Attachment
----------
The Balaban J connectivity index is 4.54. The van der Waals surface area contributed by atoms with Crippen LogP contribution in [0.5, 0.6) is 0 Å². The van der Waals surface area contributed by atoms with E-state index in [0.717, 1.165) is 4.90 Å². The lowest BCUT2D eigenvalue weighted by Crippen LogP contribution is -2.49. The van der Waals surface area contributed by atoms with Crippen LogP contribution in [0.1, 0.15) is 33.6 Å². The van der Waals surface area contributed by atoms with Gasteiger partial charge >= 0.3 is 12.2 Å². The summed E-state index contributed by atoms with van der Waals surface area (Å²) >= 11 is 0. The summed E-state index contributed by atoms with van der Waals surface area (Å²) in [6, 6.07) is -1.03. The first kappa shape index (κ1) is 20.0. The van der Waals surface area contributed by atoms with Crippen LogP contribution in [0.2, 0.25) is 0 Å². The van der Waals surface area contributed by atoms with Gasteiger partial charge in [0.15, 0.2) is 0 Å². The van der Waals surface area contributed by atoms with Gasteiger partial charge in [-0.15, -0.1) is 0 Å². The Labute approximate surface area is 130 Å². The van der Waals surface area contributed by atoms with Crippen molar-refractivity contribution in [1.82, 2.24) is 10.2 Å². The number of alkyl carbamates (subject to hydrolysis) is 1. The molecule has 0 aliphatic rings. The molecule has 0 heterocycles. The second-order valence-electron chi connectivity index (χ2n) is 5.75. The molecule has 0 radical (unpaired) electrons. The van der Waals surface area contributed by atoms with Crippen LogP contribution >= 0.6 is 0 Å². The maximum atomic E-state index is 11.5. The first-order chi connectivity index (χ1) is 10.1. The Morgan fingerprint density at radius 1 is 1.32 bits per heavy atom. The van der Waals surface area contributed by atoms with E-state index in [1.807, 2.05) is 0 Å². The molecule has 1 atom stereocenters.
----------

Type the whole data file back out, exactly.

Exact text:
The Balaban J connectivity index is 4.54. The van der Waals surface area contributed by atoms with Crippen LogP contribution in [0.5, 0.6) is 0 Å². The van der Waals surface area contributed by atoms with E-state index in [0.717, 1.165) is 4.90 Å². The lowest BCUT2D eigenvalue weighted by Crippen LogP contribution is -2.49. The van der Waals surface area contributed by atoms with Crippen LogP contribution in [0.1, 0.15) is 33.6 Å². The van der Waals surface area contributed by atoms with Gasteiger partial charge >= 0.3 is 12.2 Å². The summed E-state index contributed by atoms with van der Waals surface area (Å²) >= 11 is 0. The summed E-state index contributed by atoms with van der Waals surface area (Å²) in [6, 6.07) is -1.03. The first kappa shape index (κ1) is 20.0. The van der Waals surface area contributed by atoms with Crippen LogP contribution in [0.2, 0.25) is 0 Å². The van der Waals surface area contributed by atoms with Gasteiger partial charge in [0.15, 0.2) is 0 Å². The van der Waals surface area contributed by atoms with Gasteiger partial charge in [-0.15, -0.1) is 0 Å². The Labute approximate surface area is 130 Å². The van der Waals surface area contributed by atoms with Crippen molar-refractivity contribution in [1.82, 2.24) is 10.2 Å². The number of alkyl carbamates (subject to hydrolysis) is 1. The molecule has 0 aliphatic rings. The molecule has 0 heterocycles. The second-order valence-electron chi connectivity index (χ2n) is 5.75. The molecule has 0 radical (unpaired) electrons. The van der Waals surface area contributed by atoms with Crippen LogP contribution >= 0.6 is 0 Å². The maximum atomic E-state index is 11.5. The first-order chi connectivity index (χ1) is 10.1. The Morgan fingerprint density at radius 1 is 1.32 bits per heavy atom. The van der Waals surface area contributed by atoms with E-state index in [1.807, 2.05) is 0 Å². The molecule has 1 atom stereocenters.